Again and again I think that it can be dangerous to be and work with people who are different from us, yet that’s what we’re called to do, to be with people who are different from us but are not Other.

I remember bringing a couple to have lunch with my brother’s religious Jewish family on the Sabbath. They were enjoying themselves tremendously and at some point, the woman rummaged in her handbag and took out a camera. “I’d love to take a picture of this lovely family,” she gushed. “Could you all squeeze together?” Then she froze because she saw the look in their eyes. Use of a camera is prohibited on the Sabbath, I explained to her, and she put it away immediately, but she felt clumsy and self-conscious.

Hanging out with people different from us can be joyful and fun, but also feels dangerous because we don’t know the language, don’t know what’s acceptable, feel it’s easy to offend and hurt—and oh, so much easier to stay home. So much easier to stay silent.

“Not everybody wants to heal,” Renee Iron Hawk had said that first day. “Some just want to stay in their corners.”

Staying in my corner with Harry and Aussie is so comfortable. Sure, they want me to take them for another walk, but they won’t get offended if I don’t. And if I lose my patience and even my temper, they forgive and forget instantly. I know their language: Who wants to eat? Do you want to go for a walk? Do you want to go to the car? They’re comfortable with anything I call them: dogs, canines, even doggies.

“I hate doggies,” Aussie says. “And sometimes you call us meshugenas. How do you think we feel about that?”

“Is crazies any better?” I wonder.

It’s so much easier to hang out with a pair of canines, stay in my rural corner with dahlias and begonias that forgive me for not watering them.

But my practice is not to hide in silence or in corners. My practice is to plunge into the gapless gap that separates us. Don’t be afraid to use words. And if you are afraid, remember that you also have eyes, a mouth with which to smile, and a nose you can top with a clown’s red nose.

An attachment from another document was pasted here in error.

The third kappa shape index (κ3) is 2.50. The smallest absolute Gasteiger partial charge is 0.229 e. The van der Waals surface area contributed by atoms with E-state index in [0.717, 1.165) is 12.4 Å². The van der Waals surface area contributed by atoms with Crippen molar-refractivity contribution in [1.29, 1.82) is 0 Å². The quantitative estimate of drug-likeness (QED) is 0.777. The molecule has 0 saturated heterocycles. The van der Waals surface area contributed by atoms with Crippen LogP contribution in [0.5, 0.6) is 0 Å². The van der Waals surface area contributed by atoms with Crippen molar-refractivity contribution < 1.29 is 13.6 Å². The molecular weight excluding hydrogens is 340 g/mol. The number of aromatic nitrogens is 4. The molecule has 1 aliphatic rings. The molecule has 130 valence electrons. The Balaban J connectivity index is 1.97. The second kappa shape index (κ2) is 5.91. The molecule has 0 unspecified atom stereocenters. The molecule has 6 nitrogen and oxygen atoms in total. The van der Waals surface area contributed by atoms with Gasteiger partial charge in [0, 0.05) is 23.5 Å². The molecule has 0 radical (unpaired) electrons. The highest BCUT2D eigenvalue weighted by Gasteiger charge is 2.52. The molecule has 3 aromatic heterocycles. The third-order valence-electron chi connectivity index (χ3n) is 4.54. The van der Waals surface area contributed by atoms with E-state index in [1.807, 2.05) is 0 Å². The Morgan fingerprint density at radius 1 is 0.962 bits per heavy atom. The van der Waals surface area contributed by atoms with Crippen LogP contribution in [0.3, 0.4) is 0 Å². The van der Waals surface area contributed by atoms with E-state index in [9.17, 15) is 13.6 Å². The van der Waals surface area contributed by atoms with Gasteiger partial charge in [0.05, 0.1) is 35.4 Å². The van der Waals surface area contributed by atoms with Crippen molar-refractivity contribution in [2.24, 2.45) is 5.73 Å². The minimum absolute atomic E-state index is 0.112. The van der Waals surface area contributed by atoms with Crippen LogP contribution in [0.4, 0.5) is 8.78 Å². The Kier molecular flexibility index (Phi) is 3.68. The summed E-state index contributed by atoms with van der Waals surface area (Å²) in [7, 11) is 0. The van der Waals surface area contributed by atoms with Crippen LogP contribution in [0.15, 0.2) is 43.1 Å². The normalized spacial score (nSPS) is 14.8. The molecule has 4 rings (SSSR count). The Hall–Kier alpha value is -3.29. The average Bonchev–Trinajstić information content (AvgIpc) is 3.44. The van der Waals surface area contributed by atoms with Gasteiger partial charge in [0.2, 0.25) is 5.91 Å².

“I hate being the white woman who hands out food cards to Latino immigrants,” I’ve told Jimena, “and wearing a mask beside.” But I hope they can laugh at my silly elementary Spanish. I hope they can see the laughter wrinkles around my eyes when I tell them their hija is so bonita.

Alexandra Fuller said: “It’s not about anger, it’s about healing.” Throughout the clumsiness and the confusion, the resentment and guilt, I remember that: It’s not about anger, it’s about healing.

We are continuing to feed immigrant families, and I am buying a few sewing machines as well for mothers to sew masks and make more money. You can help by donating. Please use the Donate button below and write, on the Paypal note line: For food cards. You can also send me a check: Eve Marko, POB 174, Montague, MA 01351, and write on the memo line: For food cards.

Thank you very, very much for all you are doing.



Make a Donation to My Blog Donate To Immigrant Families

You can also send a check to: Eve Marko, POB 174, Montague, MA 01351. Please write on the memo line whether this is in support or immigrant families or of my blog. Thank you.


Rapid City, SD

“Not everybody wants to be healed,” said Renee Fasthorse Iron Hawk. “Many want to stay in their corners.”

We’re in the middle of our annual  Native American retreat, only this time it’s not on the land. We’re not in the Black Hills, or South Dakota, or Wyoming, Nebraska, or Montana. The land is our Zoom Room. Instead of gorgeous hills, streams, and night stars, there are 80 squares containing beautiful faces from different places in the world.